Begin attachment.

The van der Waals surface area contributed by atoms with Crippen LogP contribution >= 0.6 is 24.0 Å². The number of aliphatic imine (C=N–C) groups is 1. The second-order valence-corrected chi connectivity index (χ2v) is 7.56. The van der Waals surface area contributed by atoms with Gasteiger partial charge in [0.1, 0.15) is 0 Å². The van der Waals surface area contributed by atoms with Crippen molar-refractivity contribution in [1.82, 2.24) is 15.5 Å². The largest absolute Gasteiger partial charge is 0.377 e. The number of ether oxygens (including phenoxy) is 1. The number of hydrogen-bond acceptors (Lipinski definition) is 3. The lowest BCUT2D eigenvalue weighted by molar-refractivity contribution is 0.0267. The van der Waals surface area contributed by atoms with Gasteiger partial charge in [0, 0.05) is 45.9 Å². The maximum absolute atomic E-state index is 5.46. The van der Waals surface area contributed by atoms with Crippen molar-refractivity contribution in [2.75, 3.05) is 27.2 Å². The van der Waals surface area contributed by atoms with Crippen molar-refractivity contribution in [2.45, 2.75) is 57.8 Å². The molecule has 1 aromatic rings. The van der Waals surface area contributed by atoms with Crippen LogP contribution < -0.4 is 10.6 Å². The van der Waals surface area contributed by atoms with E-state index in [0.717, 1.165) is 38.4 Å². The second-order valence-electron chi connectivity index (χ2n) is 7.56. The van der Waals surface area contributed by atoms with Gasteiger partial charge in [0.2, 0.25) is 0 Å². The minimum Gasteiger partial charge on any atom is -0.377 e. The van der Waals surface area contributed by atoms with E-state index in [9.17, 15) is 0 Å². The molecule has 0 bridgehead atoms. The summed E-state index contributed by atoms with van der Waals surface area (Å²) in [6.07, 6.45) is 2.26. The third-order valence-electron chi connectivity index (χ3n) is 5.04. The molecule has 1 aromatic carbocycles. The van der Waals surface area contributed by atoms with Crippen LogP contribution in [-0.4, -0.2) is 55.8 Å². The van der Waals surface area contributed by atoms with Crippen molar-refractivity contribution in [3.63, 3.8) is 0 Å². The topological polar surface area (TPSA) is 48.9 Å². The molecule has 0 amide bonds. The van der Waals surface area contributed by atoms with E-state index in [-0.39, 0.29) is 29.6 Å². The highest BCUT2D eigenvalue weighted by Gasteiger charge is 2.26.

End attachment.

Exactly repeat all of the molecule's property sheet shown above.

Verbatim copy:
The van der Waals surface area contributed by atoms with Crippen LogP contribution >= 0.6 is 24.0 Å². The number of aliphatic imine (C=N–C) groups is 1. The second-order valence-corrected chi connectivity index (χ2v) is 7.56. The van der Waals surface area contributed by atoms with Gasteiger partial charge in [0.1, 0.15) is 0 Å². The van der Waals surface area contributed by atoms with Crippen molar-refractivity contribution in [1.82, 2.24) is 15.5 Å². The largest absolute Gasteiger partial charge is 0.377 e. The number of ether oxygens (including phenoxy) is 1. The number of hydrogen-bond acceptors (Lipinski definition) is 3. The lowest BCUT2D eigenvalue weighted by molar-refractivity contribution is 0.0267. The van der Waals surface area contributed by atoms with Gasteiger partial charge in [0, 0.05) is 45.9 Å². The maximum absolute atomic E-state index is 5.46. The van der Waals surface area contributed by atoms with Crippen molar-refractivity contribution in [2.75, 3.05) is 27.2 Å². The van der Waals surface area contributed by atoms with Crippen molar-refractivity contribution in [2.45, 2.75) is 57.8 Å². The molecule has 1 aromatic rings. The van der Waals surface area contributed by atoms with Crippen LogP contribution < -0.4 is 10.6 Å². The van der Waals surface area contributed by atoms with E-state index in [0.717, 1.165) is 38.4 Å². The second-order valence-electron chi connectivity index (χ2n) is 7.56. The van der Waals surface area contributed by atoms with Gasteiger partial charge in [0.2, 0.25) is 0 Å². The minimum Gasteiger partial charge on any atom is -0.377 e. The van der Waals surface area contributed by atoms with E-state index in [9.17, 15) is 0 Å². The molecule has 0 bridgehead atoms. The summed E-state index contributed by atoms with van der Waals surface area (Å²) in [6.07, 6.45) is 2.26. The third-order valence-electron chi connectivity index (χ3n) is 5.04. The molecule has 1 aromatic carbocycles. The van der Waals surface area contributed by atoms with Crippen LogP contribution in [-0.4, -0.2) is 55.8 Å². The van der Waals surface area contributed by atoms with Crippen molar-refractivity contribution in [3.63, 3.8) is 0 Å². The topological polar surface area (TPSA) is 48.9 Å². The molecule has 0 amide bonds. The van der Waals surface area contributed by atoms with E-state index in [-0.39, 0.29) is 29.6 Å². The highest BCUT2D eigenvalue weighted by Gasteiger charge is 2.26.